In 2016, 40 years after London’s punk scene took off, John Corré burned £5 million worth of memorabilia – largely from the collections of his parents Vivienne Westwood and Malcolm McLaren, who owned the clothes shop SEX in the 1970s and are largely credited with starting British punk. But his documentary opens not with Westwood’s iconic fashion or images of 70s rebels, but with a ragtag group of Victorian urchins. These charmless guides are meant to take viewers through the aims and moments of punk, but the clumsiness of the device irritates and distances. Wake Up Punk struggles with this tone and the many contradictions of the style and political movement, never emerging strong enough in celebration, or condemnation, or both to cement its purpose.

Notably, Wake Up Punk feels set rather than interrogatory – perhaps much like the punk movement itself, which its detractors say is nothing more than the marketing and commercialisation of aesthetics it claims to decry. When Westwood and Corré find clothing that may or may not have been designed by the icon (due to the profligate use of fake branding), the frustration over protecting Westwood’s brand feels exclusionary rather than celebrating the ingenuity and imitation. The tags are a step too far, but the documentary team feel more concerned with the singular Westwood-McLaren legacy than with the diversity punk fostered in London during a fraught time.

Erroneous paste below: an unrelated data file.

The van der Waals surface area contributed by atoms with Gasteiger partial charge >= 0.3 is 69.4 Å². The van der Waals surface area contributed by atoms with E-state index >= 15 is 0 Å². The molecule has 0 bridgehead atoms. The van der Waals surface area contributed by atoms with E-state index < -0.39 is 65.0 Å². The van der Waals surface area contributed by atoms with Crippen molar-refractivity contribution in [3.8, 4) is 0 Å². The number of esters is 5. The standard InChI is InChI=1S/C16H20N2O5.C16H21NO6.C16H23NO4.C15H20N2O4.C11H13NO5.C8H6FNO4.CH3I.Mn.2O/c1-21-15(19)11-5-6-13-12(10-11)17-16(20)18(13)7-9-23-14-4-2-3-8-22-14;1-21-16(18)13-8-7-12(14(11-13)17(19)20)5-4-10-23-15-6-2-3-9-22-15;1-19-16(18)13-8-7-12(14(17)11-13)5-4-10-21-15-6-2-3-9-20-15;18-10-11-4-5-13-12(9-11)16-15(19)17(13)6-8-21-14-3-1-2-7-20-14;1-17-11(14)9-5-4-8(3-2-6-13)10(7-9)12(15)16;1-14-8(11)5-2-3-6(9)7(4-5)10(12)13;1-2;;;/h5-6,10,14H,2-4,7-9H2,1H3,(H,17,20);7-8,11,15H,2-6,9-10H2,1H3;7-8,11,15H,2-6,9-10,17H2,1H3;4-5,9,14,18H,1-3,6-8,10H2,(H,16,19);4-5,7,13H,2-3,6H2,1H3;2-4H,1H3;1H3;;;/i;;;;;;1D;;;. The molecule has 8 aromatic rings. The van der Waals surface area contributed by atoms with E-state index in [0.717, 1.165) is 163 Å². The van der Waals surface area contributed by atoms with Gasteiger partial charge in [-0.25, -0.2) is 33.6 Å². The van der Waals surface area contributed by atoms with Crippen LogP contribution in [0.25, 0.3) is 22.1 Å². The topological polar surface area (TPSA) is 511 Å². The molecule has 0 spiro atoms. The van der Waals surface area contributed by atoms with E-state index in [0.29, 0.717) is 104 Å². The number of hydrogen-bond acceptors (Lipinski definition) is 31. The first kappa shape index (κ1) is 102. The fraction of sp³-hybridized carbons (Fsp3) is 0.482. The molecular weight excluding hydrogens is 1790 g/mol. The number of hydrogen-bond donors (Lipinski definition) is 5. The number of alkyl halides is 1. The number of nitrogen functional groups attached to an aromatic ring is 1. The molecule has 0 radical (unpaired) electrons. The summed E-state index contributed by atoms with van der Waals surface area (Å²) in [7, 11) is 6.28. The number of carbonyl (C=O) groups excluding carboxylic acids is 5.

The documentary’s final moments capture Corré’s conflagration on a barge, politicians’ effigies burning alongside history. Its anticlimactic party feels both appropriate (what is more punk than destruction without glory) and meaningless. Society takes no notice. 

Westwood and McLaren devotees may find the personal collections engaging, but Wake Up Punk feels an odd and subdued match with the movement’s rage and range. At once overworked and underbaked, the documentary fails to inspire. 



CAST: John Corré, Vivienne Westwood

DIRECTOR: Nigel Askew 

WRITER: Nigel Askew

SYNOPSIS: Joe Corré, the son of Vivienne Westwood and Malcolm McLaren, takes a look at punk’s legacy and the commodification of communal protest.